The effect of the naturalness of instrumental timbre with the revelation of detail of articulation and intonation of all instruments, created the illusion that one was listening to the ensemble fairly close to the musicians at the recording venue. I will add, that on this occasion, my favorite instrument, the harpsichord was not masked or buried by the sound of other instruments—kudos to the recording engineer.
Frequency response was always balanced, and I could not detect any flaws of a sonic nature.
The Freiburger Barockorchester’s performance followed most of the protocols of standard German Baroque style. The ensemble was precise and cohesive avoiding the slurring of notes.
The Baroque violinists applied light pressure to the strings, creating a staccato effect, throughout most of the concertos. While there were some instances of legato, I observed them mainly during the playing of the fourth concerto.
The melodic line of each concerto was very clear and transparent, a result of tight ensemble playing and superior sound quality of the recording, and there were no abrupt changes in tempo.
The solos in each concerto were executed with a high degree of skill and virtuosity, especially at faster tempos. It is a credit to the professionalism of the ensemble to play difficult passages, while preserving the melodic line, maintaining constancy of rhythm and compsure, and avoiding errors, especially at a fast pace.
Compared to other versions of the Brandenburg Concertos, ornamentation was less frequent, shorter in duration more subtle, and less ostentatious. Violins, recorders and the harpsichord were the instruments which usually exhibited ornamentation.
Tempos within each movement rarely varied, except during the third movement of the fourth concerto, resulting in a continuous rhythmic pulse.
Tempos were slightly faster than usual. I compared timings of each concerto between The Freiburger’s version and those of other versions. I discovered that on average, The Freiburger Barockorchester was one minute faster on each concerto. The increased speed created a bracing and spirited feeling and was most stimulating, but might require careful attention from a listener, unfamiliar with these concertos, to observe subtle details and ornamentation effects. I had no difficulty following all aspects of the performance, in spite of the faster tempos.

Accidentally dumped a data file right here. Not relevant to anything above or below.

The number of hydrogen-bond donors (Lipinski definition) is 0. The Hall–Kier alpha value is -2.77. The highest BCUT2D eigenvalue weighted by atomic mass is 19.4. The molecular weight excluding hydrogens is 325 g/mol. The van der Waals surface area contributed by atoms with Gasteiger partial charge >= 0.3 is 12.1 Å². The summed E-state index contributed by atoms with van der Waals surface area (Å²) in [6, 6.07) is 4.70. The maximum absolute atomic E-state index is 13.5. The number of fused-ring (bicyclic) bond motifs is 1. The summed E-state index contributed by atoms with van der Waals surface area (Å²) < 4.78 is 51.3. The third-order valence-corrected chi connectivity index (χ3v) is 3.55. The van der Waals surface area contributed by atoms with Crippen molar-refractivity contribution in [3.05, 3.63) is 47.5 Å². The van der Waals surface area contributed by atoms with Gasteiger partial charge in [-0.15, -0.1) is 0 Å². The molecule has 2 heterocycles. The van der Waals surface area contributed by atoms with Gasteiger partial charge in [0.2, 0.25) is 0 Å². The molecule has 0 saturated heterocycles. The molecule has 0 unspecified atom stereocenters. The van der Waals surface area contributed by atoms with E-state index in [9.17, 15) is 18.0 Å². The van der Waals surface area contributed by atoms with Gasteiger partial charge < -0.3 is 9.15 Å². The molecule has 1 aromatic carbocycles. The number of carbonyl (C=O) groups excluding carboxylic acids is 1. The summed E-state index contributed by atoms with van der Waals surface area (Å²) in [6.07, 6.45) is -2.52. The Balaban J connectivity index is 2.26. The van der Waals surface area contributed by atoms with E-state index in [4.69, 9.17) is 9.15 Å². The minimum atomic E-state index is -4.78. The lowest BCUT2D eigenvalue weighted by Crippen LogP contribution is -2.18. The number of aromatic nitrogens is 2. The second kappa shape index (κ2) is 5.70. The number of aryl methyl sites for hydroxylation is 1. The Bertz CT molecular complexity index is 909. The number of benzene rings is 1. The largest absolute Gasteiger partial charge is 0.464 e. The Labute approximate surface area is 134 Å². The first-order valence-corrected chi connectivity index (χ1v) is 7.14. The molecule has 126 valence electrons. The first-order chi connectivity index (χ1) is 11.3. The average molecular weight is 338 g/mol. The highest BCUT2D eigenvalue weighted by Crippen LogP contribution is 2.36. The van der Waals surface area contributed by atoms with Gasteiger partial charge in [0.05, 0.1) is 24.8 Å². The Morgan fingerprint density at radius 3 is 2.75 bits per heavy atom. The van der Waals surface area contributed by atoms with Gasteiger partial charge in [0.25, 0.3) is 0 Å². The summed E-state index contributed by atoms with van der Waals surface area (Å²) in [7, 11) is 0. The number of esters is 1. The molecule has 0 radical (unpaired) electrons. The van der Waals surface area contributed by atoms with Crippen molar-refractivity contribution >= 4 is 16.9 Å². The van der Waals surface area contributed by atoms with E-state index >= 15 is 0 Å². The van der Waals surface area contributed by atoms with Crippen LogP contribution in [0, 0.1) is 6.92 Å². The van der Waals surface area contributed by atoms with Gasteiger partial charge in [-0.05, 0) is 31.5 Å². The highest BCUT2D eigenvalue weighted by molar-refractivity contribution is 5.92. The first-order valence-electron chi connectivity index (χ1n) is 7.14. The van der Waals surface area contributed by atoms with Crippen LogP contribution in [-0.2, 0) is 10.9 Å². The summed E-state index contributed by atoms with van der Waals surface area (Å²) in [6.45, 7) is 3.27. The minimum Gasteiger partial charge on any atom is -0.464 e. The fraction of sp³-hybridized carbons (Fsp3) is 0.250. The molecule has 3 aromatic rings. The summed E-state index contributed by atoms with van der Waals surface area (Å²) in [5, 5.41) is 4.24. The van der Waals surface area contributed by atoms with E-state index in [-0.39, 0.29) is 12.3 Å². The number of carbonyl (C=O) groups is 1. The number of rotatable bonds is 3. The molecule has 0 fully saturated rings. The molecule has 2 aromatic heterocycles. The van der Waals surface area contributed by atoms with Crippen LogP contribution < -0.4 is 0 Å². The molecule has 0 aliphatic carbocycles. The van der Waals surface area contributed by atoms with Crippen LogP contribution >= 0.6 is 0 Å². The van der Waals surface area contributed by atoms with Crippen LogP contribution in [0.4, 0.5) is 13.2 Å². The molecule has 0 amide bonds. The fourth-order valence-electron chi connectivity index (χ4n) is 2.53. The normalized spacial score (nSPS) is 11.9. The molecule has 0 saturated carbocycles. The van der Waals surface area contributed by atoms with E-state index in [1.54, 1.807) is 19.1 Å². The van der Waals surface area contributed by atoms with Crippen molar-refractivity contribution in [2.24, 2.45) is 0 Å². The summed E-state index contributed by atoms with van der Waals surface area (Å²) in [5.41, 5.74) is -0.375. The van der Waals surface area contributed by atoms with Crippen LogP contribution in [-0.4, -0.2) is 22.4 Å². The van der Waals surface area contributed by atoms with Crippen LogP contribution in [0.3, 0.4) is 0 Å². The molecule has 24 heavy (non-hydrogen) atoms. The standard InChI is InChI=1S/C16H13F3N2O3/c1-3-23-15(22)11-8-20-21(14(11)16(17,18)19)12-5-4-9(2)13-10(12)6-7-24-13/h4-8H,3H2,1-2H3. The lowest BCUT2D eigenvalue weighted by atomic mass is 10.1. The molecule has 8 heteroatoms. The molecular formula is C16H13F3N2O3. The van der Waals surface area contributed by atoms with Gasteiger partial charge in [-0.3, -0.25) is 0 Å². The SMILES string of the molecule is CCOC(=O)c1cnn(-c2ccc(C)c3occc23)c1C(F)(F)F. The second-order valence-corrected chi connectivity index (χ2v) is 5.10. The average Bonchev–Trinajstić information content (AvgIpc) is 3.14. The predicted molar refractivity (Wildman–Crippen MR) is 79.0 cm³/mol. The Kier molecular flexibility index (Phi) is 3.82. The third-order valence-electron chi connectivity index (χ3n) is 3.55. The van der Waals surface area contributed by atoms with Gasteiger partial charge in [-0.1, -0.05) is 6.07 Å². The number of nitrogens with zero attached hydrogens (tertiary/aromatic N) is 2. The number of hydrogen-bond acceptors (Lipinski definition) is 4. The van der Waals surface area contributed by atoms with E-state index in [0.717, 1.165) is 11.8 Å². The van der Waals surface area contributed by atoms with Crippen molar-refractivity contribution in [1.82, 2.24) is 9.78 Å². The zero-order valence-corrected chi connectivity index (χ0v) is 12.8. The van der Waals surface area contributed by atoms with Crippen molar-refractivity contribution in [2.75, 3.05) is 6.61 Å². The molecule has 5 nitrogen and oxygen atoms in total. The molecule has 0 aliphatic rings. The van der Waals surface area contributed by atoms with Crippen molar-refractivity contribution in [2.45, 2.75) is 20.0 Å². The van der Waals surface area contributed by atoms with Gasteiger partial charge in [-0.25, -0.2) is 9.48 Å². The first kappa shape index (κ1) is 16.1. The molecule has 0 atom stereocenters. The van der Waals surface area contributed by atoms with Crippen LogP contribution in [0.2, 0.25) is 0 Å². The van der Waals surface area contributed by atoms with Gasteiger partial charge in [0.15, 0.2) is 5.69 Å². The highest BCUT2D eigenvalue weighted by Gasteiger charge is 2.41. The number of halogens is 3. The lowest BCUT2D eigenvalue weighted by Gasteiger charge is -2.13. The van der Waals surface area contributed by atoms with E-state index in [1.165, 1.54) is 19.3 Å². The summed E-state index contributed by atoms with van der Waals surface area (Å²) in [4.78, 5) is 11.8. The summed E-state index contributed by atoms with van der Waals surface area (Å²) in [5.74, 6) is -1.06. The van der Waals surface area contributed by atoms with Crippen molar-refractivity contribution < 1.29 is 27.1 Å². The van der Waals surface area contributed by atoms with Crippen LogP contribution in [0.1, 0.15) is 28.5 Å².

After listening to all six concertos, I had the impression that the performers were restraining themselves, avoiding dazzling virtuosity, pyrotechnics, or dramatic displays of technique (unless scored), to avoid distracting the listener and keeping the attention on the melodic content of the music. It is also possible that their stylistic approach was based upon their artistic vision of how the music should be performed.
There was one occasion where an instrumentalist displayed excellent technique and virtuousity, especially playing at a fast tempo. I am of course referring to the cadenza during the first movement of the fifth concerto. Playing so fast, the harpsichordist demonstrated his fleet and accurate fingers during a brilliantly played solo, which was first improvised by Bach and then scored.